AO: Eve emphasizes the "importance of publishing for development" (29:31) and “the power of a version of publishing which is about development issues, rather than about promotions and journals and so on," (29:39).
She notes that early on in the Open Access movement, "the president of Brazil made a wonderful speech about this being the opportunity to let the sound of the berimbau [Brazilian musical instrument] echo across the seas to Africa and back again, and to create a community of openness that would empower the world and change the vision of what was going on," (13:13). She notes however that for various reasons, over time, the movement "didn't have at its center anymore the idea of empowerment, and the empowerment particularly of developing country discourses and developing country communication strategies," (15:40).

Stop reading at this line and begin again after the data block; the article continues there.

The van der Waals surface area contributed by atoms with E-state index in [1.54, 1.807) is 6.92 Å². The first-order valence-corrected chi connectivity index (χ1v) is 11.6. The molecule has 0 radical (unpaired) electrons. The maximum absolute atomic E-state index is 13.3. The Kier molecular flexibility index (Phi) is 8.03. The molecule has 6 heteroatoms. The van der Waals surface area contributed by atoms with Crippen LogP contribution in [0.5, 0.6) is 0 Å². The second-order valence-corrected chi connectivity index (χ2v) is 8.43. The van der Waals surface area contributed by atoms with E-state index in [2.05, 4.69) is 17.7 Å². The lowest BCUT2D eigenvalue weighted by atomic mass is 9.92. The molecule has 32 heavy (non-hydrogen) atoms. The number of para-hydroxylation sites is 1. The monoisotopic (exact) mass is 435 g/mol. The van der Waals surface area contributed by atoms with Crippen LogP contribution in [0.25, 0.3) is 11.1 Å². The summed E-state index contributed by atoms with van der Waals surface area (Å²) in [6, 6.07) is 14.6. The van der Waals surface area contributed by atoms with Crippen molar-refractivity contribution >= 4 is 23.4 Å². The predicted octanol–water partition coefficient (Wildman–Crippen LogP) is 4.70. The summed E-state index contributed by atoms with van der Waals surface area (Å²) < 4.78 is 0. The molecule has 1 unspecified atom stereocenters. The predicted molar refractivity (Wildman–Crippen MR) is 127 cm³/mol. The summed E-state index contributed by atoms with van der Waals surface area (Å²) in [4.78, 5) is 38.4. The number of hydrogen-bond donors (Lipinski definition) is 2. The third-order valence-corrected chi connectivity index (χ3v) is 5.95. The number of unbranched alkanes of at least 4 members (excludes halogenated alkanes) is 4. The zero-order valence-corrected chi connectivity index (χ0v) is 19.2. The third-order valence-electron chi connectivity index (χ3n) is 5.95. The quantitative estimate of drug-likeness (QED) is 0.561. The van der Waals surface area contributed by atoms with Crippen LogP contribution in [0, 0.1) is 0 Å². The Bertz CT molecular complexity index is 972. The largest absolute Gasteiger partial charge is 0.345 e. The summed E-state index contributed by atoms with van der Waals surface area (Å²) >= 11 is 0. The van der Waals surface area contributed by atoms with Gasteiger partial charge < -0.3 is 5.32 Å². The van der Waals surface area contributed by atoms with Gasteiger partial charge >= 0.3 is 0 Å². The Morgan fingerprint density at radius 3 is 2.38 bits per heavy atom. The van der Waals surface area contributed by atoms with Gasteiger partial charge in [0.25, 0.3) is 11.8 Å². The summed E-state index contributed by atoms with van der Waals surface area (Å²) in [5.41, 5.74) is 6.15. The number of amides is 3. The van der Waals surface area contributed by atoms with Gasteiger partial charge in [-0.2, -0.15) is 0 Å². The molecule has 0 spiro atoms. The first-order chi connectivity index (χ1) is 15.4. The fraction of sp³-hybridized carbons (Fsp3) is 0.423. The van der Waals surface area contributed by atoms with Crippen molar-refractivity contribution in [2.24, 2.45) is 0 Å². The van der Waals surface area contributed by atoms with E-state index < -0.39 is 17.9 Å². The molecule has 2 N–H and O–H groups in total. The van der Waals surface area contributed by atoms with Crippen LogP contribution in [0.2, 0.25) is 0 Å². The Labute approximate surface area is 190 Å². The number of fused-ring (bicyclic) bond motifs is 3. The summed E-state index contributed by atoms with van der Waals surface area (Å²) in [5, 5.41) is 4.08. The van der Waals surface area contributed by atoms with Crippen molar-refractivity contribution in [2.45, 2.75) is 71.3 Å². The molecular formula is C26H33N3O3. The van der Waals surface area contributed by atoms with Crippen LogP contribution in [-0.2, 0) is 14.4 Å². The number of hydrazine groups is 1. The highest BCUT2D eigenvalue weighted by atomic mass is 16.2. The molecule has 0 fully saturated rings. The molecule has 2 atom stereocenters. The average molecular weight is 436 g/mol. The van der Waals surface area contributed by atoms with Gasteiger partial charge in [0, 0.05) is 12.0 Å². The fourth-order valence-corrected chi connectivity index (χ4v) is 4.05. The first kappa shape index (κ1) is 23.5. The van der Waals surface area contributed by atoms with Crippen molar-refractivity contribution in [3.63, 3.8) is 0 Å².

Here she underlies what Kate Meagher points out: the multiple open access paradigms and competing notions of "Open Access." Eve calls for ensuring that the values of Open Access publishing remain radical and tied to development issues rather than being taken up solely within traditional, commercial academic journal publishing. This would therefore include moving beyond the academic journal as the sole vehicle for scholarly publishing and recognizing the validity and importance of other genres of publications including reports by think tanks and organizations outside of the academy (here is one example she sent me after the discussion). Along these lines, if policies like Plan S are to embody such values, she suggests they should then broaden their support and acknowledgement of publication channels outside of the confines of an academic journal.